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Your Vision & Hearing Health

Understanding & Relieving Your Dry Eyes

Posted on January 20, 2024

Dry eyes can be a very uncomfortable and frustrating experience, making it difficult to carry out everyday activities such as reading, driving, wearing contact lenses or looking at screens.

Dry eyes can be a very uncomfortable and frustrating experience, making it difficult to carry out everyday activities such as reading, driving, wearing contact lenses or looking at screens.

Symptoms of dry eyes include eye irritation, itchiness, soreness, redness, burning and blurred vision. Watery eyes may also be a symptom of dry eyes, as this is sometimes the way that your body tries to compensate for the dryness.

If you are experiencing any of the above, this article will help you to understand what might be causing dryness and help you to find relief. Learn more about the causes and some potential remedies.

What causes dry eyes?

  1. An issue with tear film production

    When we blink, our eyes spread a thin layer of tear film over the eye in order to keep the surface of our eyes clear. Without appropriate production of this film from our tear ducts, our eyes can’t be adequately coated and cleared, and this can begin to cause discomfort and affect vision. Tears are made of three layers. These include an oily layer (top layer of the film), a watery layer (middle layer) and a mucus layer (bottom layer).The oily layer works to maintain a smooth surface and acts as a barrier between the atmosphere and the bottom two layers of the tear film. Oils are produced by the meibomian glands of the eye. The majority of our tear film is made of the watery, middle layer which cleans the eye, and this layer comes from the lacrimal glands. The third mucus layer anchors the film and ensures it is spread evenly over the eye’s surface. If an issue occurs with production of any of these three layers, it will lead to dry eyes. Decreased tear production can be influenced by (1) Ageing, as tear production worsens over the age of 50; (2) Some medical conditions such as allergic eye disease, rheumatoid arthritis, Sjodren’s syndrome, scleroderma, lupus, thyroid conditions or deficiency of vitamin A; (3) Decreased corneal nerve sensitivity; and (4) Medicines such as decongestants, antidepressants, antihistamines, blood pressure medication, acne medication and birth control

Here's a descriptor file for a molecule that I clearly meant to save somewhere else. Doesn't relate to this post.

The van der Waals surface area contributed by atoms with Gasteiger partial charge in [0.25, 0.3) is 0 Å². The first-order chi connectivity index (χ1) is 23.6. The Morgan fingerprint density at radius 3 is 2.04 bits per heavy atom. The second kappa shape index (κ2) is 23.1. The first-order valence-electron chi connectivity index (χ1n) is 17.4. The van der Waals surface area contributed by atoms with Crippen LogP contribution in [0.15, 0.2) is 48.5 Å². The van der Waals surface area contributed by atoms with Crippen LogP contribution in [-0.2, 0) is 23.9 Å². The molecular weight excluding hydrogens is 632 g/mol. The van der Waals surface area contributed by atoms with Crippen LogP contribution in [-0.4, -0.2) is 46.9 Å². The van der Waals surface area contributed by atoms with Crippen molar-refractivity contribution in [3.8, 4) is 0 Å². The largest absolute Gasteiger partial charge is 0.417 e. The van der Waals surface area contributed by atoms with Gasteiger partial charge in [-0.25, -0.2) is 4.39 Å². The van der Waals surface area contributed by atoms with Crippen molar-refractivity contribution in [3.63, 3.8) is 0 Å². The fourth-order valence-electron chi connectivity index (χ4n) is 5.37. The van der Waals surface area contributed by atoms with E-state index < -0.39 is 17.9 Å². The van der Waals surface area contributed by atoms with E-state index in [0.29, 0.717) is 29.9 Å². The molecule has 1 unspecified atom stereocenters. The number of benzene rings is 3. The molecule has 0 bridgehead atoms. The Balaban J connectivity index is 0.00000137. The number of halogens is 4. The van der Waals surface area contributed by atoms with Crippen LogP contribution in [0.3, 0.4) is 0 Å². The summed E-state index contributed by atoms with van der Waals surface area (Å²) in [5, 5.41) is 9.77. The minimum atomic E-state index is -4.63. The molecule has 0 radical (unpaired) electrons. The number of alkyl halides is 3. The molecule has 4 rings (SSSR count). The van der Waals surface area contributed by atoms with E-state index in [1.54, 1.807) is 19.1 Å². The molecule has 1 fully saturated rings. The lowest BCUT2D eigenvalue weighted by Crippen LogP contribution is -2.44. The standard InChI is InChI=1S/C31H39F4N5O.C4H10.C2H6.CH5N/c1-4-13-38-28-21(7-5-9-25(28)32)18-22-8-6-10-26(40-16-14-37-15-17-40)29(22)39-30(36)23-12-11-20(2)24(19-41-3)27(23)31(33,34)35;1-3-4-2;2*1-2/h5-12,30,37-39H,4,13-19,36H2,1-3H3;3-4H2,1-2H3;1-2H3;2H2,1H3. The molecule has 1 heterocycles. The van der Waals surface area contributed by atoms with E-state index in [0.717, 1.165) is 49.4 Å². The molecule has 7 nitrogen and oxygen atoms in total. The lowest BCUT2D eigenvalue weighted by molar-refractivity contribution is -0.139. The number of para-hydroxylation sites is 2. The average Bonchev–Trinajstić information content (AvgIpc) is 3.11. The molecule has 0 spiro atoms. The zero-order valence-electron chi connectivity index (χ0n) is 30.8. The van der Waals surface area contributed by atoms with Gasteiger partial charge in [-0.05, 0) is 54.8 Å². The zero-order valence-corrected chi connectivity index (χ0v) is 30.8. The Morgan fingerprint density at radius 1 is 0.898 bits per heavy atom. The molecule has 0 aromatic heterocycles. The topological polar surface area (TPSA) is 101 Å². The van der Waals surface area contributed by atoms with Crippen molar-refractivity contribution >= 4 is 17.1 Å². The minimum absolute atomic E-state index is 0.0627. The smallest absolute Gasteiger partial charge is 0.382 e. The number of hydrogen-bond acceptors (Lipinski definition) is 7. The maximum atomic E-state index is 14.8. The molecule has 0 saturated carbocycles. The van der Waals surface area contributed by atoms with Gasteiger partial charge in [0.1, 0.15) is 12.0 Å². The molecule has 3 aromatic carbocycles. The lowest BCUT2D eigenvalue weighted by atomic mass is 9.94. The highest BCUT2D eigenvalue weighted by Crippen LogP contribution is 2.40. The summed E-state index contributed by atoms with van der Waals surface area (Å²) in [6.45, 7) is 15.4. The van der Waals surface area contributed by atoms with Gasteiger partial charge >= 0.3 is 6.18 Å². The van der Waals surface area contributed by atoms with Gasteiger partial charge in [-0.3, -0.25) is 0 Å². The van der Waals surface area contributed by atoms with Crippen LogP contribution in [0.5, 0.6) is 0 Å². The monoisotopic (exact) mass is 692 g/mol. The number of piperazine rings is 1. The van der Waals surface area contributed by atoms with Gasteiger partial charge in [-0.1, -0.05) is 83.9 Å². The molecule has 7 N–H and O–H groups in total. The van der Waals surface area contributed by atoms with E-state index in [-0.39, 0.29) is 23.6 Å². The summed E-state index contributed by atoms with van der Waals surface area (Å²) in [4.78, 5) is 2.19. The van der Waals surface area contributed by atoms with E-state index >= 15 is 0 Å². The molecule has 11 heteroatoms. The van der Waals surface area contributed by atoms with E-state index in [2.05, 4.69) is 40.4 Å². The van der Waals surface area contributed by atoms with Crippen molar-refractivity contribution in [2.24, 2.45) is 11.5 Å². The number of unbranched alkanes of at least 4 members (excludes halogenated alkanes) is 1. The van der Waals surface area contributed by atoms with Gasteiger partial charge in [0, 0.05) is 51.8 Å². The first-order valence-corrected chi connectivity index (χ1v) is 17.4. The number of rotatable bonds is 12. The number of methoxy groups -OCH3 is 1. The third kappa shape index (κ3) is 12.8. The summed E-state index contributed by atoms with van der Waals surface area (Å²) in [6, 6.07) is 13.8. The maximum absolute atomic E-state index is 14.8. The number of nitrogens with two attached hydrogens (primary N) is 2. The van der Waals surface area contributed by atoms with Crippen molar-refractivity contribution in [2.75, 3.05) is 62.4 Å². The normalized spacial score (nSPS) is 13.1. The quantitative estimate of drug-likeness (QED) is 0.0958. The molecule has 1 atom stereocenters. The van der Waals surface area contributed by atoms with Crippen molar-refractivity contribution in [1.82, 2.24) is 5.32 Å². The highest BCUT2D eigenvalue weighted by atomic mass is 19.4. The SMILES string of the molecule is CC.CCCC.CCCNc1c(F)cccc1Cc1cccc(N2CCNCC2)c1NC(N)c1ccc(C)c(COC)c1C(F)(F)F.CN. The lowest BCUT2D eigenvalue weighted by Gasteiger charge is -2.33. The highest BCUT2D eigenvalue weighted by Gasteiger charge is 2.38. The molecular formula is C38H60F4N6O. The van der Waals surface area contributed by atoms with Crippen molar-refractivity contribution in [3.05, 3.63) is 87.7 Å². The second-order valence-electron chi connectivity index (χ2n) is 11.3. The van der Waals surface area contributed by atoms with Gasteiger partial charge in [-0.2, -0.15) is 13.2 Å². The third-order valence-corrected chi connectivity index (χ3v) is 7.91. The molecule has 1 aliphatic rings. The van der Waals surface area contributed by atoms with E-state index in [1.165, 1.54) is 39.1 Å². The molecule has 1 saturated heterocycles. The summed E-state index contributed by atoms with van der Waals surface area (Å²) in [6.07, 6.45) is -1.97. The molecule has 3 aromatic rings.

2. Tear evaporation

    The atmosphere you’re in may be causing your dry eyes. Air conditioning or heating can dry out your eyes as it removes moisture from the air, explains Optimax. This encourages tear film to evaporate prematurely. Wind, smoke or dry air can have the same effect. If the meibomian glands become blocked and an issue occurs with the oily layer of your tear film, this will also mean it is easier for tears to evaporate prematurely. Vitamin A deficiency, eye allergies, or problems with the eyelid can also impact dryness.

  3. Long periods of focus

    According to healthline, you usually blink 15 to 20 times per minute, or once every 3-4 seconds. When you are focusing, you blink much less and this can cause your eyes to dry out. When working for a long period of time at a computer screen, reading or performing tasks that require concentration, it’s important to take breaks. The 20-20-20 rule recommends you look at something 20 feet away for 20 seconds every 20 minutes. Making sure you are wearing contact lenses or glasses, if you are prescribed them, will also stop you from exerting your eyes.

Dry eye relief with your optometrist

The best option for tailored relief from dryness is to book an appointment with your optometrist. An optometrist is able to assess your condition, diagnose the cause and advise the best treatment options for you.

Dry eye therapy options prescribed by an optometrist include:

  1. Artificial tears to lubricate the eyes.
  2. Prescription eye drops containing immune-suppressing medication or corticosteroids.
  3. Eye ointments containing Vitamin A to soothe overnight.
  4. BlephEx treatment to eliminate bacteria and toxins along the lash margins.
  5. Eyelid cleansers to remove contaminants.
  6. Meibomian gland expression to prevent clogged glands.
  7. LipiFlow eye massage to improve the quality of eye oils and open glands.
  8. Intense Pulse Light Therapy (IPL) to combat gland dysfunction.
  9. iLux device that heats and presses the eyelids.

Home remedies that may offer relief

If you don’t have time to make the trip to your local practice and want to find relief at home in the meantime, try these 4 methods:

  1. Blink more to maintain lubrication.
  2. Applying a warm compress may help to express meibomian glands.
  3. Cleaning your lashes and lids frequently with clean water can help to remove dust or bacteria.
  4. Using a humidifier may help to increase the humidity and moisture in your home atmosphere.

For more permanent, tailored relief that treats the source of your dryness, it is recommended that you visit your optometrist.

Methods of prevention in your lifestyle

  • If you are prone to dry eye disease, here are some other potential preventative steps you can take in your lifestyle:
  • Spend less time with screens
  • Keep up your vitamin A intake and omega–3 fatty acids in your diet
  • Get a good night’s sleep
  • Stay hydrated
  • Wear eyewear such as sunglasses or goggles to reduce irritation

Dry eye relief with George & Matilda Eyecare

George & Matilda Eyecare is a network of proudly Australian, locally owned and operated independents. Our practices are dedicated to providing communities with better vision and improved eye health Australia-wide.

If you have stubborn dryness that is affecting your daily life, visit your local George & Matilda Eyecare practice for a comprehensive eye assessment, reliable treatment and personalised advice.

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